Fraser Hamilton

String interpolation in JavaScript

July 01, 2020

No matter what you’re doing in JavaScript you’re going to have to deal with strings at some point. String interpolation makes working with them a hell of a lot easier so it’s a great tool to get a handle on.

There’s a few different ways that we can create string literals, with single quotes ':

const normalSingle = 'Hello World!'

with double quotes ":

const normalDouble = 'The Quick Brown Fox'

and finally with a backtick, this is the one we’re going to be focusing on in this article.

const templateLiteral = `The Quick Brown Fox`

Multi-line strings

When we enclose our string with backticks we refer to it as a template literal, added in ES6 they bring a lot to the table. For example using a normal string you would need to use this syntax to get a new line:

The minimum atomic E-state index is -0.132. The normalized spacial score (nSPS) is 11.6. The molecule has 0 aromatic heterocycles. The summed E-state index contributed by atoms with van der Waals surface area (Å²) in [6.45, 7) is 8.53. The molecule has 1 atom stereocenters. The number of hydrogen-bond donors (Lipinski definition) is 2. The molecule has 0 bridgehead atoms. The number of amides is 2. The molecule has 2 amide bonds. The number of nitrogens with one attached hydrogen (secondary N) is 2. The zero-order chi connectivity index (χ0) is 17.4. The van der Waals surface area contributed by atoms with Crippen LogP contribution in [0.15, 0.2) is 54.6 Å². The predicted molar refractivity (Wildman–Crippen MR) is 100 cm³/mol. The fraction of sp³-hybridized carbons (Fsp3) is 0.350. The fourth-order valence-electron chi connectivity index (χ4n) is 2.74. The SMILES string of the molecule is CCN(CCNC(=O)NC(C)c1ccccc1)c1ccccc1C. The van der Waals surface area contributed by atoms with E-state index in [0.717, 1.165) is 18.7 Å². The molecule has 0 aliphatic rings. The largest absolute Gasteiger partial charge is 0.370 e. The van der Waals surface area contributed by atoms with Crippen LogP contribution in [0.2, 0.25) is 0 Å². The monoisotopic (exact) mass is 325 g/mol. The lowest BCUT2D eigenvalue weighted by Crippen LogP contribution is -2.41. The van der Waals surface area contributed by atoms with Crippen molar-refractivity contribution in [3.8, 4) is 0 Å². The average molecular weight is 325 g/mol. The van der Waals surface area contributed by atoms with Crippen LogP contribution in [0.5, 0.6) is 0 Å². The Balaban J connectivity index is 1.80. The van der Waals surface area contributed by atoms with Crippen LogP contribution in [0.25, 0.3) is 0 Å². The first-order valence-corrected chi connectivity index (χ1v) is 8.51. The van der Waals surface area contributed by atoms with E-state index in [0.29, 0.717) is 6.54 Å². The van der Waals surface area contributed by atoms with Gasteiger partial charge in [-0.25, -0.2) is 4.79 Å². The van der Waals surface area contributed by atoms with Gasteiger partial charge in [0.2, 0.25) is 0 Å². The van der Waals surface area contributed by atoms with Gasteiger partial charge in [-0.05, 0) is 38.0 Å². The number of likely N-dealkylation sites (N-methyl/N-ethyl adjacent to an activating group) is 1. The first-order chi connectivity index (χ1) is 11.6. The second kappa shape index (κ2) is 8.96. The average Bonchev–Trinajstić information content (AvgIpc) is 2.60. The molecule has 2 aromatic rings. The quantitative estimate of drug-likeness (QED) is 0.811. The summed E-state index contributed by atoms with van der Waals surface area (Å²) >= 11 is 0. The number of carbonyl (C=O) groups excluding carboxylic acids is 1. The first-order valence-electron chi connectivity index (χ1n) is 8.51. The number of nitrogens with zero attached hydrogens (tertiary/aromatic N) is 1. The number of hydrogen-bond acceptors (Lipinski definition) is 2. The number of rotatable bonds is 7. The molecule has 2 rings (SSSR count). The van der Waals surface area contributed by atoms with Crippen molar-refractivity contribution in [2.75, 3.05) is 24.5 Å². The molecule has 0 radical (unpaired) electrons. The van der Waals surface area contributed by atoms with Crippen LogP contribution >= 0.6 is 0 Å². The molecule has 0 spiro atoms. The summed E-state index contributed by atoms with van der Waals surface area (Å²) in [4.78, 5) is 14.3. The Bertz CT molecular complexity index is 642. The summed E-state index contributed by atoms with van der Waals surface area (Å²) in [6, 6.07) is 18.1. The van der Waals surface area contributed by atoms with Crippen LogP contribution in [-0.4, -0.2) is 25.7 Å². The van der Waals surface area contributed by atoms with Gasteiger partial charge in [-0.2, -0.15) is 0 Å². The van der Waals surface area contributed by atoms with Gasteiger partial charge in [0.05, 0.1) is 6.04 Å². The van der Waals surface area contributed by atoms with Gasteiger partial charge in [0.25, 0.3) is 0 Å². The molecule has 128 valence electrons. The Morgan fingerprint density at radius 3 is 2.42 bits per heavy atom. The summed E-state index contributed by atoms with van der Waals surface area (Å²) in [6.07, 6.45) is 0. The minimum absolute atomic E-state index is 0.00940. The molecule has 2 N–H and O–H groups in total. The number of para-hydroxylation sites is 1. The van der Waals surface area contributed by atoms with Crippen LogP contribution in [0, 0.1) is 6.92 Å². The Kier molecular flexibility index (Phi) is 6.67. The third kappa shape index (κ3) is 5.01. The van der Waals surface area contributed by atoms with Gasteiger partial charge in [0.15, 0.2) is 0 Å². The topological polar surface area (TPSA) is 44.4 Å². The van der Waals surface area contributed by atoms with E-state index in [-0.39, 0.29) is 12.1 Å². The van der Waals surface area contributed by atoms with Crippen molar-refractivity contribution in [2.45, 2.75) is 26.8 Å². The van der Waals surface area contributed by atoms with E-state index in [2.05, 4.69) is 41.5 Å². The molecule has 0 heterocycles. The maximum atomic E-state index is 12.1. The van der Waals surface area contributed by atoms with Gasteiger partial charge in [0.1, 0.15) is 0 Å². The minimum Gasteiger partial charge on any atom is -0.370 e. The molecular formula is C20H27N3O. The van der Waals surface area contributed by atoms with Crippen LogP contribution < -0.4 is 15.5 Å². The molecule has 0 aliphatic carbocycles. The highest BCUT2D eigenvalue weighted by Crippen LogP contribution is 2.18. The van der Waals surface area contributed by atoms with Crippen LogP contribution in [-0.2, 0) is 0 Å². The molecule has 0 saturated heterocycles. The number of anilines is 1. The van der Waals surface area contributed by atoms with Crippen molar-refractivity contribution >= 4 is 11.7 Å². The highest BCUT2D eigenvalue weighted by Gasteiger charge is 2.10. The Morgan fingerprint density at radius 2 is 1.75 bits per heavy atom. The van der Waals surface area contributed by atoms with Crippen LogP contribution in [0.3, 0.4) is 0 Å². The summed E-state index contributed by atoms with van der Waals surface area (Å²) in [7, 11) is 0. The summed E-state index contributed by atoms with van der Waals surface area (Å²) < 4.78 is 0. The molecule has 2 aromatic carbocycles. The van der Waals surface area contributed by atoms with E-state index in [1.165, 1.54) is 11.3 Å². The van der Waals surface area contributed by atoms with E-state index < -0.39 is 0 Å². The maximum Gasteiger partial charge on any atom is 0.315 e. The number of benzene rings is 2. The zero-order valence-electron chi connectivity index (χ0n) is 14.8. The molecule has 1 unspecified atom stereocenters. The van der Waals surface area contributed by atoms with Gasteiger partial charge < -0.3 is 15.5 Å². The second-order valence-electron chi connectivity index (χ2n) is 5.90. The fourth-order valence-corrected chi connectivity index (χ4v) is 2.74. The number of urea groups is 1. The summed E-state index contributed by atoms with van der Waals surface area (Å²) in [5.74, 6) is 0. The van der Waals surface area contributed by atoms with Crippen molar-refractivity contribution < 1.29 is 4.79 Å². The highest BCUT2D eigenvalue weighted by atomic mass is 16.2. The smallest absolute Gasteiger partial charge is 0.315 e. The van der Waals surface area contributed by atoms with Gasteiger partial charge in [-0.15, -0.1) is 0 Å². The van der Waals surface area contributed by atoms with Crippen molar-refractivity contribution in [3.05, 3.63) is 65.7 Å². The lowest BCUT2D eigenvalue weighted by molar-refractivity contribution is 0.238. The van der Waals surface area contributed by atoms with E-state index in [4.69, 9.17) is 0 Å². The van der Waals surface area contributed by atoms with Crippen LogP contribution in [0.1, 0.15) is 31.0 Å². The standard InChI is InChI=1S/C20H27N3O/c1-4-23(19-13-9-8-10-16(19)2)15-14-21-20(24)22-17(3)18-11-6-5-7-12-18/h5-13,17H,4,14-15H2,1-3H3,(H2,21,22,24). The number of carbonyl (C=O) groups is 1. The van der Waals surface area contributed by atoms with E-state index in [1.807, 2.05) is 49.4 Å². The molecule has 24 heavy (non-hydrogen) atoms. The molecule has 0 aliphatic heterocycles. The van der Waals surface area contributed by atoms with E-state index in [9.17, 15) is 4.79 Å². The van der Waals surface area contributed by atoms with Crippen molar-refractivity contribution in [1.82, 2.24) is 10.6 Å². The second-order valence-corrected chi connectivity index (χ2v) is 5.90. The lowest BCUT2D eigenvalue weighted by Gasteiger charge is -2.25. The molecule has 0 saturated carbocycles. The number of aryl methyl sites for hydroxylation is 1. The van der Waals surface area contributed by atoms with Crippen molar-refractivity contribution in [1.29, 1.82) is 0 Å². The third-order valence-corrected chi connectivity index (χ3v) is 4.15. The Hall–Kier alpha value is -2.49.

const normal = `The Quick Brown Fox /n jumped over the lazy dog`

You could achieve the same in a template literal like this:

const templateLiteral = `The Quick Brown Fox
                         jumped over the lazy dog`

Expression interpolation

This is where you’ll really start to see the power of this feature, embedding an expression inside a normal string might look like this:

const a = 7
const b = 2

const result = 'The result is ' + (a + b) + '.'
// The result is 9

Whereas with template literals we can make it more readable:

const a = 7
const b = 2

const result = `The result is ${a + b}.`
// The result is 9

It’s even possible to nest these template literals but we’ll save that for a future article.

Written by Fraser Hamilton a full stack developer based out of Edinburgh, Scotland.

© 2020, Fraser Hamilton